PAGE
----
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R.I.P., Elmore Leonard

Elmore Leonard

Elmore Leonard wrote more than 40 novels, dozens of short stories, and a couple of screenplays, among other works. But in a way it was all one big tale. It was set in Detroit and Miami, with important pit stops in Kentucky and out west. The protagonist was street-smart and rough around the edges, with a past he or she was trying to escape but for some reason couldn’t. At some point this person always encountered a love interest who was similarly sharp and grittily sexy, as well as a cast of villainous buffoons who lashed out violently and with surprising ferocity when you least expected it. There was typically a scheme involving large sums of money and an unlikely shot at redemption. The ending was happy, although no Elmore Leonard ending was ever truly happy, because the captivating world of charismatic scoundrels that he created made you want to linger long after the last tightly written page.

That world will be sustained by readers for as long as there’s an audience for funny and engrossing crime and Western stories — which is to say, as long as there are dads and uncles and long, wondrous days to while away on a lounge chair at the beach. The man himself, however, has sadly passed on: Elmore Leonard died this morning from complications from a recent stroke. He was 87. Unlike many of his most dastardly characters, Leonard was afforded the most honorable kind of death — it came after a long and distinguished life, with his loved ones at his side, and the admiration of millions of readers who considered him the best there ever was at what he did.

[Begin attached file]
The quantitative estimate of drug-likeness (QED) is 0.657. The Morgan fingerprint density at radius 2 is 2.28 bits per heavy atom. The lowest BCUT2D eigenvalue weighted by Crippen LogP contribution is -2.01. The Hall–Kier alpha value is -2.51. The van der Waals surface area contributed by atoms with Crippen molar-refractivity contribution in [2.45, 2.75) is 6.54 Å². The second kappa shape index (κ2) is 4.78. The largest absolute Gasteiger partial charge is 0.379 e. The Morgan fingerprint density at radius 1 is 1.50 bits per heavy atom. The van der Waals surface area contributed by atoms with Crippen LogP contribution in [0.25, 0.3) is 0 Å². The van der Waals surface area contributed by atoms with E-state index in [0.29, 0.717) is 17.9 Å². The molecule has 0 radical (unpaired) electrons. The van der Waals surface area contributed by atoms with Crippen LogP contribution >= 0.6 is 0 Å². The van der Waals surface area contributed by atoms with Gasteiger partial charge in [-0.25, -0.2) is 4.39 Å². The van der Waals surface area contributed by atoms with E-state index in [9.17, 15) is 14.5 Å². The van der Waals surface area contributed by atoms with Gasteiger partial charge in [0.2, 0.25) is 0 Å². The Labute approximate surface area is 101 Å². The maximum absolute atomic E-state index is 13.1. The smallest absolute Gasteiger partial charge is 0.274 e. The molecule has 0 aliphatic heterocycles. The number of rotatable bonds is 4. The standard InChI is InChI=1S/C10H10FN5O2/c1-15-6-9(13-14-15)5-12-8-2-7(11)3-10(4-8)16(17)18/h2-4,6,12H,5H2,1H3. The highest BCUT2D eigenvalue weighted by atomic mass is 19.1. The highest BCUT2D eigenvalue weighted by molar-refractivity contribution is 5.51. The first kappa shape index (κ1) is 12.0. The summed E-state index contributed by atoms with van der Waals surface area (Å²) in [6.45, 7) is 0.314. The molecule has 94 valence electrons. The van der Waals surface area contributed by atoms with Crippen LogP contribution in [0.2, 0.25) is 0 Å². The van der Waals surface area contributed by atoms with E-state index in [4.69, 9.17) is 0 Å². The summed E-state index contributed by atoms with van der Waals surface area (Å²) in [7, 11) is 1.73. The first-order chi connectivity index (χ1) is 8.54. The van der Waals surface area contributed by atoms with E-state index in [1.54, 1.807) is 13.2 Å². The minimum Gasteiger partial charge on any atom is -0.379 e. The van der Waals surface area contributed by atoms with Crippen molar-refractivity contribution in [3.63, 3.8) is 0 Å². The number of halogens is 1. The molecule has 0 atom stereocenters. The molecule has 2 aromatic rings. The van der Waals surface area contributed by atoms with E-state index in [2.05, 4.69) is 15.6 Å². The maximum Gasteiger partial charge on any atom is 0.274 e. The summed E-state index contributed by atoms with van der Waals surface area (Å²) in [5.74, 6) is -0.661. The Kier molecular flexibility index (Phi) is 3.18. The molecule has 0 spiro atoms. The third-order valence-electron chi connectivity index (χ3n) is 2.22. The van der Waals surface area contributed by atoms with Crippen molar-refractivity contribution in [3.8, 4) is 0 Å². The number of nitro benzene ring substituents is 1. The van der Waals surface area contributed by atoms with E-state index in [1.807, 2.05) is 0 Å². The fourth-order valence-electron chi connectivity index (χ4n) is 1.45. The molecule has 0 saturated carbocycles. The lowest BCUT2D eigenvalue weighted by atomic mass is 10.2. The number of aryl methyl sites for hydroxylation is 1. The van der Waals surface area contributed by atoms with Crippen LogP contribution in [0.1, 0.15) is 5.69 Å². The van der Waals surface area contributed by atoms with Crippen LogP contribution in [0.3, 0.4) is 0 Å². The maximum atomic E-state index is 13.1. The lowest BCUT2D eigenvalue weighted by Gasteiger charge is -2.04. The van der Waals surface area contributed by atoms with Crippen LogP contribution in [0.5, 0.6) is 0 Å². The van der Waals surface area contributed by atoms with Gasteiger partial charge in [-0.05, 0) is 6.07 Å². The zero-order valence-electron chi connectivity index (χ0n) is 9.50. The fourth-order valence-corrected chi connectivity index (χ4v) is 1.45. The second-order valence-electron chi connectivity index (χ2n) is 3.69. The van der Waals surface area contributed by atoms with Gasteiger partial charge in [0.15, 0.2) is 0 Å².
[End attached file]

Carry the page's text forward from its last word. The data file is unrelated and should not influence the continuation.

Leonard’s first novel, The Bounty Hunters, was published in 1953. As a writer, he came of age in an era of revisionist Westerns in cinema, and his story “3:10 to Yuma” later was adapted into a classic of the genre. When Leonard later became known more for his crime fiction than his Westerns — though some of his fans surely prefer his two-fisted cowboy tales — his style of mixing witty dialogue with devastating bursts of action proved hugely influential on a generation of writers and filmmakers. Mr. Majestyk, 52 Pick-Up, Get Shorty, Out of Sight, and Rum Punch (as Jackie Brown) were all made into good-to-great films, and the FX series Justified took one of Leonard’s laconic heroes and produced one of the best shows on TV. All the while, Leonard kept working and filling up his world with characters that anyone would want to have a beer with. That world stopped growing today, but how great is it that Elmore Leonard left behind this wonderful place?